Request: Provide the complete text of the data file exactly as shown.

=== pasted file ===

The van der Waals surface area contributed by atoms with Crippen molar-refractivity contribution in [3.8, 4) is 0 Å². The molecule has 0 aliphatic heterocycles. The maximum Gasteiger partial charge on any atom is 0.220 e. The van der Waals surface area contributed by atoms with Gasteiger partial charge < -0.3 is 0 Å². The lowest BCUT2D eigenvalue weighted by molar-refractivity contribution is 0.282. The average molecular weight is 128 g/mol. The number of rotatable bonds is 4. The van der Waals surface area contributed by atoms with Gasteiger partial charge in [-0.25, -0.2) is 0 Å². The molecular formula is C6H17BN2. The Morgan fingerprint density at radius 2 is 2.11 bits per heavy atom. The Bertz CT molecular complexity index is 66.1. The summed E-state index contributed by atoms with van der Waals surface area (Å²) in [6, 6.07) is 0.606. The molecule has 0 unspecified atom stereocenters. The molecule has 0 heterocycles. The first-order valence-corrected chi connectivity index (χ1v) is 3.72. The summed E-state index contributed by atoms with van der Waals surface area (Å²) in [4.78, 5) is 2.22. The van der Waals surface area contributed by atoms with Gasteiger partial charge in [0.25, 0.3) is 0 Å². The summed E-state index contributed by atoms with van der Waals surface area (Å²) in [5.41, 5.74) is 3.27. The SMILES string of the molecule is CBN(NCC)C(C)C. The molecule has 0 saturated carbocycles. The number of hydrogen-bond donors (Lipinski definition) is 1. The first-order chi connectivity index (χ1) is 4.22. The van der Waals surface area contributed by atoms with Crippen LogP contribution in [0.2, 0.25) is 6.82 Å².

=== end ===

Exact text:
The van der Waals surface area contributed by atoms with Crippen molar-refractivity contribution in [3.8, 4) is 0 Å². The molecule has 0 aliphatic heterocycles. The maximum Gasteiger partial charge on any atom is 0.220 e. The van der Waals surface area contributed by atoms with Gasteiger partial charge < -0.3 is 0 Å². The lowest BCUT2D eigenvalue weighted by molar-refractivity contribution is 0.282. The average molecular weight is 128 g/mol. The number of rotatable bonds is 4. The van der Waals surface area contributed by atoms with Gasteiger partial charge in [-0.25, -0.2) is 0 Å². The molecular formula is C6H17BN2. The Morgan fingerprint density at radius 2 is 2.11 bits per heavy atom. The Bertz CT molecular complexity index is 66.1. The summed E-state index contributed by atoms with van der Waals surface area (Å²) in [6, 6.07) is 0.606. The molecule has 0 unspecified atom stereocenters. The molecule has 0 heterocycles. The first-order valence-corrected chi connectivity index (χ1v) is 3.72. The summed E-state index contributed by atoms with van der Waals surface area (Å²) in [4.78, 5) is 2.22. The van der Waals surface area contributed by atoms with Gasteiger partial charge in [0.25, 0.3) is 0 Å². The summed E-state index contributed by atoms with van der Waals surface area (Å²) in [5.41, 5.74) is 3.27. The SMILES string of the molecule is CBN(NCC)C(C)C. The molecule has 0 saturated carbocycles. The number of hydrogen-bond donors (Lipinski definition) is 1. The first-order chi connectivity index (χ1) is 4.22. The van der Waals surface area contributed by atoms with Crippen LogP contribution in [0.2, 0.25) is 6.82 Å².